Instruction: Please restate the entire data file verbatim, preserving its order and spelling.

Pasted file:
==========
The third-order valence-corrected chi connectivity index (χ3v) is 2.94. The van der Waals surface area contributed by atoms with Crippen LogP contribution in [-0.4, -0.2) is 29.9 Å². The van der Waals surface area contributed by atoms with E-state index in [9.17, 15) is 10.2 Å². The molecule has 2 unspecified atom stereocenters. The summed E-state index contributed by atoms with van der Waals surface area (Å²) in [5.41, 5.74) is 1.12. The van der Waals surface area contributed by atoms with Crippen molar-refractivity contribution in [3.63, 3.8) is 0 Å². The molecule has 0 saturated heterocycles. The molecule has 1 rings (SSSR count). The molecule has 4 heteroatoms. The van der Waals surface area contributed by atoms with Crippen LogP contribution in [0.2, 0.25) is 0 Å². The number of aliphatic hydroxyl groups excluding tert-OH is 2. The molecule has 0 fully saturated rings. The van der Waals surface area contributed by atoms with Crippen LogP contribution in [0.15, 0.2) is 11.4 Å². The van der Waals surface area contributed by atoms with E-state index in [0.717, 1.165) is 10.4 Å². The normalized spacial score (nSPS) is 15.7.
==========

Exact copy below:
The third-order valence-corrected chi connectivity index (χ3v) is 2.94. The van der Waals surface area contributed by atoms with Crippen LogP contribution in [-0.4, -0.2) is 29.9 Å². The van der Waals surface area contributed by atoms with E-state index in [9.17, 15) is 10.2 Å². The molecule has 2 unspecified atom stereocenters. The summed E-state index contributed by atoms with van der Waals surface area (Å²) in [5.41, 5.74) is 1.12. The van der Waals surface area contributed by atoms with Crippen molar-refractivity contribution in [3.63, 3.8) is 0 Å². The molecule has 0 saturated heterocycles. The molecule has 1 rings (SSSR count). The molecule has 4 heteroatoms. The van der Waals surface area contributed by atoms with Crippen LogP contribution in [0.2, 0.25) is 0 Å². The number of aliphatic hydroxyl groups excluding tert-OH is 2. The molecule has 0 fully saturated rings. The van der Waals surface area contributed by atoms with Crippen LogP contribution in [0.15, 0.2) is 11.4 Å². The van der Waals surface area contributed by atoms with E-state index in [0.717, 1.165) is 10.4 Å². The normalized spacial score (nSPS) is 15.7.